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For example, most audio signals are dithered prior to distribution. However, if a low or high pass filter is introduced after dithering or during playback, won't that negate some of the benefits of dithering? Is there any way of calculating the magnitude of the effect?

Many lossy audio encoders automatically cut around 16-18kHz. On a 48kHz signal, that's a good ~25% of the bandwidth gone, wouldn't that have a noticeable effect on the dither, and therefore the signal too? especially if there is noise shaping pushing more dither into the high frequencies?

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  • $\begingroup$ can you explain why you think that would happen? Of course, a filter has an effect on the signal, but that has little to nothing to do with dithering... $\endgroup$ – Marcus Müller Jan 11 '18 at 23:31
  • $\begingroup$ Dither spreads quantization noise across the spectrum. So by removing part of that spectrum, the effect of dither should be diminished. Intuitively, I would expect it to "push" that noise into other parts of the spectrum, distorting the signal. Playing around with a few audio and image tools somewhat confirms that. I just don't really understand exactly how it affects the rest of the spectrum, what's going on mathematically and at a higher level, and why this does not really seem to cause many problems when low pass filters are commonly applied after dither in audio and image processing tools. $\endgroup$ – goweon Jan 12 '18 at 6:49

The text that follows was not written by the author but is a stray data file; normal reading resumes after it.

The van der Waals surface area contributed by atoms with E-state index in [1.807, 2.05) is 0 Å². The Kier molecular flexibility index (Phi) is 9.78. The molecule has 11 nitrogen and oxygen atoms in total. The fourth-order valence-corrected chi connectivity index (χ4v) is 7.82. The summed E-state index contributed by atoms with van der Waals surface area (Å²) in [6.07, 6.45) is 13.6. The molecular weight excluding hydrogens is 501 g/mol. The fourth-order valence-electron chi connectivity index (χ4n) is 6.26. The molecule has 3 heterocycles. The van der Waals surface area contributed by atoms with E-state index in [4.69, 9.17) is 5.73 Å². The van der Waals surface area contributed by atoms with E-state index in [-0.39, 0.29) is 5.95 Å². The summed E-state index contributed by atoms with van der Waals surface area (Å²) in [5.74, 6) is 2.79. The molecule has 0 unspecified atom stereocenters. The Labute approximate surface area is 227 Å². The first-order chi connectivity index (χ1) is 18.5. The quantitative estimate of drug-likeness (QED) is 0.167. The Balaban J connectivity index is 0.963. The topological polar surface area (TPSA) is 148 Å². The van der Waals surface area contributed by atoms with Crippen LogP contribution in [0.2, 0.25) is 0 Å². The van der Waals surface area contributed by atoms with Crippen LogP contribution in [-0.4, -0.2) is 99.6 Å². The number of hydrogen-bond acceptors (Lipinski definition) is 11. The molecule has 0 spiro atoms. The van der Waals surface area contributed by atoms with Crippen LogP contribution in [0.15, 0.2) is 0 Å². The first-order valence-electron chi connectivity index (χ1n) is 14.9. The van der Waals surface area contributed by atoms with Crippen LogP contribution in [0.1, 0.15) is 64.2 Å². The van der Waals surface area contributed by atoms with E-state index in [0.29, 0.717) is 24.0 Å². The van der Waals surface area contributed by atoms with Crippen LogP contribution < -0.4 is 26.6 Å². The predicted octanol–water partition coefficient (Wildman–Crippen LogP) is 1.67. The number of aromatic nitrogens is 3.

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    $\begingroup$ yes, that's absolutely correct! But: Filtering doesn't introduce new quantization error, typically; if you design your filter implementation sensibly, the filter, in each mathematical operation, preserves the bit width of the input signal. On the very contrary, low-pass filters, often used in conjunction with decimation, are usually bit-widening, i.e. quantization-reversing elements (compare: oversampling), even without dithering. You're right, the filter will shape the dither noise; as the filters we're looking at here are linear, you can just as well first filter the dither noise and add… $\endgroup$ – Marcus Müller Jan 12 '18 at 10:45
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    $\begingroup$ …it to the filtered signal, mathematically. But: filtering dithering noise does not quantize it! $\endgroup$ – Marcus Müller Jan 12 '18 at 10:45

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